Analysis of "Funeral Blues" and "In Memeory of W.B.Yeats"

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ANALYSIS OF
“FUNERAL BLUES”
And
“IN MEMORY OF W.B YEATS”
BY W.H AUDEEN
 

SUBMITTED BY
1620624 ŞÜKRÜ ÖZ
1620251 AHMET OKKAN

FUNERAL BLUES BY AUDEN
Stop all the clocks, cut off the telephone,
Prevent the dog from barking with the juicy bone.
Silence the pianos and, with muffled drum,
Bring out the coffin. Let the mourners come.

Let aeroplanes circle moaning overhead
Scribbling in the sky the message: “He is dead!”
Put crepe bows around the white necks of the public doves.
Let the traffic policemen wear black cotton gloves.

He was my north, my south, my east and west,
My working week and Sunday rest,
My noon, my midnight, my talk, my song.
I thought that love would last forever; I was wrong.

The stars are not wanted now; put out every one.
Pack up the moon and dismantle the sun.
Pour away the ocean and sweep up the wood.
For nothing now can come to any good.

Funeral Blues is about someone, we think, losing a loved one. It seems like a poem of passionate love for someone, for when they pass everything must stop as they did, die and never start again. Even the name of the poem suggest that death is the one of the painful feeling as the color “blue” represents a sense of grief and mourning. After each stanza we as the reader feel more involved and feel more grief for the person lost, it is a time of mourning. This feeling is demonstrated with a great breathtaking line at the end of the poem when he says 'For nothing now can ever come to any good.' When we lose someone by whose existence we feel relaxed and a sense of happiness, the world becomes unbearable and everything happening around us turns out to be dull and unimportant. We don’t sense any desire to wake up in the painful mornings knowing the fact that person we lost will be never in our life in the earthly eye. Auden conveys us all the grief and what an individual can perceive by the lost of beloved in a perfect and sensitive way. However, mourning is considered to be the beginning of the healing process. In experiencing a death of a loved one, you may go through an array of emotions that may include unbelief, shock, fear, overwhelmed, pain and loneliness. The length of time that it will take you to heal is unique to every person, we think because it is not the same process that getting over this pain. And “Funeral Blues” holds the set of emotions the mourning person go through.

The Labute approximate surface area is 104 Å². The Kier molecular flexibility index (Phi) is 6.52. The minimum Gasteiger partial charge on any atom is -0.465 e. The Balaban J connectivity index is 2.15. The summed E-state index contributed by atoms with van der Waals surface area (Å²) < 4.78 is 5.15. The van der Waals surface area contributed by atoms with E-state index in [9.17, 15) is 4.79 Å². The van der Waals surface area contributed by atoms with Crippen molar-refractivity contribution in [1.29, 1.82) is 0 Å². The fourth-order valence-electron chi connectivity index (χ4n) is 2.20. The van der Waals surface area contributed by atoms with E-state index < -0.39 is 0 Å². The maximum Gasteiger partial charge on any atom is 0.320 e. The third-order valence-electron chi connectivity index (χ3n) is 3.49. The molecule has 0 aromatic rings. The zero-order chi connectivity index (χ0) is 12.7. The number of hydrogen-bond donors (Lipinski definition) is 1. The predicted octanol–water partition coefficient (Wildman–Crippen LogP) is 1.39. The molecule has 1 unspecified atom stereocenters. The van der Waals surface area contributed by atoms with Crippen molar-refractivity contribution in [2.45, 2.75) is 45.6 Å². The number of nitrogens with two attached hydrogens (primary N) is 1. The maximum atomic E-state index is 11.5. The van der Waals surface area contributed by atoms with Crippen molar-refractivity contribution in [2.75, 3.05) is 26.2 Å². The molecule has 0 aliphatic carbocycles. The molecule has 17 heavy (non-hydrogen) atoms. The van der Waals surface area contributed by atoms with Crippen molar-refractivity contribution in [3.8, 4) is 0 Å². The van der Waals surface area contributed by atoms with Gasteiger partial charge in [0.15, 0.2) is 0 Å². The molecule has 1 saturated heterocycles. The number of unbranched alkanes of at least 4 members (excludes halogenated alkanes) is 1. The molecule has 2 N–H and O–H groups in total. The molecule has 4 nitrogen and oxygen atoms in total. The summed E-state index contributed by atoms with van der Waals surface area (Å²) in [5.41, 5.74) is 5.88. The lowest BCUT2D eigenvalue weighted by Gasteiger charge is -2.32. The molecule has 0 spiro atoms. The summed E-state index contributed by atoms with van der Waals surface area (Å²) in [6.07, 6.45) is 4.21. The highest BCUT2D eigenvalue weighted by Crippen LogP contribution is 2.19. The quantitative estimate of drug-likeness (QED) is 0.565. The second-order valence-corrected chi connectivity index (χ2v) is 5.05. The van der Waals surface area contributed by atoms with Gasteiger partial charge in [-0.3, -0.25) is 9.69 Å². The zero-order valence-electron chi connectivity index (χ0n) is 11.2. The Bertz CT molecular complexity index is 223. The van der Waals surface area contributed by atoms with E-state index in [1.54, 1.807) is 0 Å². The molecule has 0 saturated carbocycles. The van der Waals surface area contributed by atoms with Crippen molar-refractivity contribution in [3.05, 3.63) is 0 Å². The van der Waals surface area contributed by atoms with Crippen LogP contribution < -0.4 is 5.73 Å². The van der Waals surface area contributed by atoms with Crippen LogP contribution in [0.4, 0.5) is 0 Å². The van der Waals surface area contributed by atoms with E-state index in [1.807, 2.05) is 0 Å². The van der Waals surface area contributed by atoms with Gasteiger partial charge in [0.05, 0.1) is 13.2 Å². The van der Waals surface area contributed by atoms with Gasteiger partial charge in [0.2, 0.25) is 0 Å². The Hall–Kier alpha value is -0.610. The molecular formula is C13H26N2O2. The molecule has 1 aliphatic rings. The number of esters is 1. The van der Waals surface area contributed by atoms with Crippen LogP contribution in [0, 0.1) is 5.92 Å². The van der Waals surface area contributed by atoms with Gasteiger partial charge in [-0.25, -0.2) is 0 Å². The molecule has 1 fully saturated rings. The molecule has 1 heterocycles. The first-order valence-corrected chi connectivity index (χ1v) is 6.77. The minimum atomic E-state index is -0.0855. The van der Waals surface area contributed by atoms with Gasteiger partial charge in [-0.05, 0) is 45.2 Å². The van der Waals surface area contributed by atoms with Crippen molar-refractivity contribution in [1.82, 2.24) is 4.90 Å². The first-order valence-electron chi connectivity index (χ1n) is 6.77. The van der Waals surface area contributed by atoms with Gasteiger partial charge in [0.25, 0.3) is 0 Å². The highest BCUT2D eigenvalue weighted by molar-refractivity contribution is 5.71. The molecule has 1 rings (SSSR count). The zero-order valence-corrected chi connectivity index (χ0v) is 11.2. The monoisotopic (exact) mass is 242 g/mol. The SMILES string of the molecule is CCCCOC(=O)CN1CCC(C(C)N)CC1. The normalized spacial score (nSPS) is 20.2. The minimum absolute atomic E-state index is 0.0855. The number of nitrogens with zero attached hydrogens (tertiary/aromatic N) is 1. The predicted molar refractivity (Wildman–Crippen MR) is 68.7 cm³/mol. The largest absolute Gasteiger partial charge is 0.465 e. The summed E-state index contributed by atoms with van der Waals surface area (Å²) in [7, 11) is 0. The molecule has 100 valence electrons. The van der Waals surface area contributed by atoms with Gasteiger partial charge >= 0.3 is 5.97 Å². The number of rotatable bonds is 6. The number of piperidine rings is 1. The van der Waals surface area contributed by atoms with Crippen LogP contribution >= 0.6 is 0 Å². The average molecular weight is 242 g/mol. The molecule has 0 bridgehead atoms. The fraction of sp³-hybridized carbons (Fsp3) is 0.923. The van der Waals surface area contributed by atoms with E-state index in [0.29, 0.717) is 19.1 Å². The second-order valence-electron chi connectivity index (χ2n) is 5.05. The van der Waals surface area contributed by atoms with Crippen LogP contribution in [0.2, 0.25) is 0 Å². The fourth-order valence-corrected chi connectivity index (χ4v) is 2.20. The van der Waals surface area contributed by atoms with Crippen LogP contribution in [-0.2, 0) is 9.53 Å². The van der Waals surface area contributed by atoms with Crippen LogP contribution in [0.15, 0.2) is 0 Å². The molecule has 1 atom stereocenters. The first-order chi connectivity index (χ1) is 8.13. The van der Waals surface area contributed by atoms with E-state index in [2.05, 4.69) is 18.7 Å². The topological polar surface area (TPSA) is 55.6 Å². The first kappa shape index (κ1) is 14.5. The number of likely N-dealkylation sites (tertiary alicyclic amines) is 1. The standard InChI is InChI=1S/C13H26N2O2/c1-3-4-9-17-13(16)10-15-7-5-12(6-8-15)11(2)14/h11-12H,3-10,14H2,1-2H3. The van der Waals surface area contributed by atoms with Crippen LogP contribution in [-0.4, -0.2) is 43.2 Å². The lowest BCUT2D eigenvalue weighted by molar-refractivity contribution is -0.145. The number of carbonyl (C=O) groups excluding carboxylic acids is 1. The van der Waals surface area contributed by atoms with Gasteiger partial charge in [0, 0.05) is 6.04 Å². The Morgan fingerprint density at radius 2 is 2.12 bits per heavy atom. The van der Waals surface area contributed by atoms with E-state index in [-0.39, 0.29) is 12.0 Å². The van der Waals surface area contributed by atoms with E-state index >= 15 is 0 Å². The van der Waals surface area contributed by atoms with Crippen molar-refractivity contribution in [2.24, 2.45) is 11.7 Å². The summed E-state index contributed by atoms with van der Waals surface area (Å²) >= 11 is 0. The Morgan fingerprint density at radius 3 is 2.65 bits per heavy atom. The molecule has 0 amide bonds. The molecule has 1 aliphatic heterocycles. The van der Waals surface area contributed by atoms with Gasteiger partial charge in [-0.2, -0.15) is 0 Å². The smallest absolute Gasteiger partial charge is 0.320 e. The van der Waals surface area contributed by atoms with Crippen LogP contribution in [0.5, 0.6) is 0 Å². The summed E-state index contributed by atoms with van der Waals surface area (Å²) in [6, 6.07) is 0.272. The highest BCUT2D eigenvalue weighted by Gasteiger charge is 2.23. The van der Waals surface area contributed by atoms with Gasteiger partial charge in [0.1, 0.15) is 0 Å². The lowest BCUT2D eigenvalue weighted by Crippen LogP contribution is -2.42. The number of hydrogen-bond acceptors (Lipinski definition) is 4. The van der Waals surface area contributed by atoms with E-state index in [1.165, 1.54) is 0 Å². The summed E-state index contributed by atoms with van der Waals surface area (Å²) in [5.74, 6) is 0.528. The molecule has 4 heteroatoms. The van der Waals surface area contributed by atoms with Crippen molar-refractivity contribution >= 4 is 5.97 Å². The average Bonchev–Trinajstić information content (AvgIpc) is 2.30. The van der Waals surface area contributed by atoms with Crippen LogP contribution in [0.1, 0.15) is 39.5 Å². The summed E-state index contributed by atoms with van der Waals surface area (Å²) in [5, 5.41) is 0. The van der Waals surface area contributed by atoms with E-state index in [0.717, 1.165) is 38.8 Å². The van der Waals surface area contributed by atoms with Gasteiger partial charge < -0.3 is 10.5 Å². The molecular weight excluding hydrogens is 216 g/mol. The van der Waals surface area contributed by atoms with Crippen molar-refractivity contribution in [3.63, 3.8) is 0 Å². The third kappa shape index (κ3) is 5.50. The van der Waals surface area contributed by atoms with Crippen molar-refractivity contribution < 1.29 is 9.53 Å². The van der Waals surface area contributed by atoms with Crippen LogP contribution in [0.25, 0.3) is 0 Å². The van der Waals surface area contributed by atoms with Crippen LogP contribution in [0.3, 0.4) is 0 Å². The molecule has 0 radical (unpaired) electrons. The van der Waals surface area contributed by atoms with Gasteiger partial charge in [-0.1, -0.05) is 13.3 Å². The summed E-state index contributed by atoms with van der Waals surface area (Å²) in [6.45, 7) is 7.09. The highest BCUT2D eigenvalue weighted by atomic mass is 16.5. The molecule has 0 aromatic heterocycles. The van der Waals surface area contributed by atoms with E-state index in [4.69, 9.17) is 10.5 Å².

In the first stanza, the speaker, who is a mourner, begins his extended exaggerated grievance by commanding that all the clocks stop, and all the telephones be “cut off.” He even wants to quiet “the dog from barking”—the dog with “a juicy bone.” He then commands piano players to stop playing and begin a funeral dirge with a “muffled drum.” Finally, in the last line of the first stanza, it becomes clear why the speaker wants everything to stop; everything seems to have stopped for him because his loved one has died: “Bring out the coffin, let the mourners come.” In general, the persona cannot tolerate anything even daily matters with the pain of losing someone beloved. He doesn’t want to communicate with anybody. Accepting condolences is something he doesn’t feel to share at the eve of the funeral. The only thing he wants is that everything should stop functioning or happening around him for a moment so that he can feel the real grief inside him far away the noise and the dirtiness of the daily issues. After he senses his real pain of death and grief, he invites the people who can share his pain and mourn for the lost one. In the second stanza, he speaker/mourner expresses a wish that an airplane flies overhead and writes a message in the sky: “He is Dead.” He wants “crêpe bows” placed around the “white necks of the public doves.” And he wants to white gloves of the policemen to be replaced with black ones. The speaker is giving a ridiculous face to the world, because he feels so off-balance himself. He wants the world to reflect how he is...
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